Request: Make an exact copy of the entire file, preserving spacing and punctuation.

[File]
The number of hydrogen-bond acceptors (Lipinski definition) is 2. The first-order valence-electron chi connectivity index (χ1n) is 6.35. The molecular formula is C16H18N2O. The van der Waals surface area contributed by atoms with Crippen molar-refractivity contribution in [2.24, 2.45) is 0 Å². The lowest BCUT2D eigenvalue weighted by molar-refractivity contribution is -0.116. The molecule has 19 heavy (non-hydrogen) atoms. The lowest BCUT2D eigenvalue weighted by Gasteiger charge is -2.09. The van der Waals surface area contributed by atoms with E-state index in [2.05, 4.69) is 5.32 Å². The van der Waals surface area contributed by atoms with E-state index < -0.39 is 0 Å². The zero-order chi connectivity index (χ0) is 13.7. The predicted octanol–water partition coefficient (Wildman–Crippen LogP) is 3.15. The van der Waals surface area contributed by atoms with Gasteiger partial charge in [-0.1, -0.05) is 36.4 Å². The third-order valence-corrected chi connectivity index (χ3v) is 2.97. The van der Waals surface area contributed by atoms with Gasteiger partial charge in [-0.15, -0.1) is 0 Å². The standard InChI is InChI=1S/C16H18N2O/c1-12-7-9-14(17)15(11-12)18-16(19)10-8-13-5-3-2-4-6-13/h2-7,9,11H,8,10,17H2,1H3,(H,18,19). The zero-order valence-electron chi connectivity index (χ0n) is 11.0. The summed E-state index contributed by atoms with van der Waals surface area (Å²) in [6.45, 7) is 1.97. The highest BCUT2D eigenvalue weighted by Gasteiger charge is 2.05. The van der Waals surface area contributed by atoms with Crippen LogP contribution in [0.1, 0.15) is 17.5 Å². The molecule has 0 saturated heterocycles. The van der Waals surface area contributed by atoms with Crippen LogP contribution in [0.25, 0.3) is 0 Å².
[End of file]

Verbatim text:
The number of hydrogen-bond acceptors (Lipinski definition) is 2. The first-order valence-electron chi connectivity index (χ1n) is 6.35. The molecular formula is C16H18N2O. The van der Waals surface area contributed by atoms with Crippen molar-refractivity contribution in [2.24, 2.45) is 0 Å². The lowest BCUT2D eigenvalue weighted by molar-refractivity contribution is -0.116. The molecule has 19 heavy (non-hydrogen) atoms. The lowest BCUT2D eigenvalue weighted by Gasteiger charge is -2.09. The van der Waals surface area contributed by atoms with E-state index in [2.05, 4.69) is 5.32 Å². The van der Waals surface area contributed by atoms with E-state index < -0.39 is 0 Å². The zero-order chi connectivity index (χ0) is 13.7. The predicted octanol–water partition coefficient (Wildman–Crippen LogP) is 3.15. The van der Waals surface area contributed by atoms with Gasteiger partial charge in [-0.1, -0.05) is 36.4 Å². The third-order valence-corrected chi connectivity index (χ3v) is 2.97. The van der Waals surface area contributed by atoms with Gasteiger partial charge in [-0.15, -0.1) is 0 Å². The standard InChI is InChI=1S/C16H18N2O/c1-12-7-9-14(17)15(11-12)18-16(19)10-8-13-5-3-2-4-6-13/h2-7,9,11H,8,10,17H2,1H3,(H,18,19). The zero-order valence-electron chi connectivity index (χ0n) is 11.0. The summed E-state index contributed by atoms with van der Waals surface area (Å²) in [6.45, 7) is 1.97. The highest BCUT2D eigenvalue weighted by Gasteiger charge is 2.05. The van der Waals surface area contributed by atoms with Crippen LogP contribution in [0.1, 0.15) is 17.5 Å². The molecule has 0 saturated heterocycles. The van der Waals surface area contributed by atoms with Crippen LogP contribution in [0.25, 0.3) is 0 Å².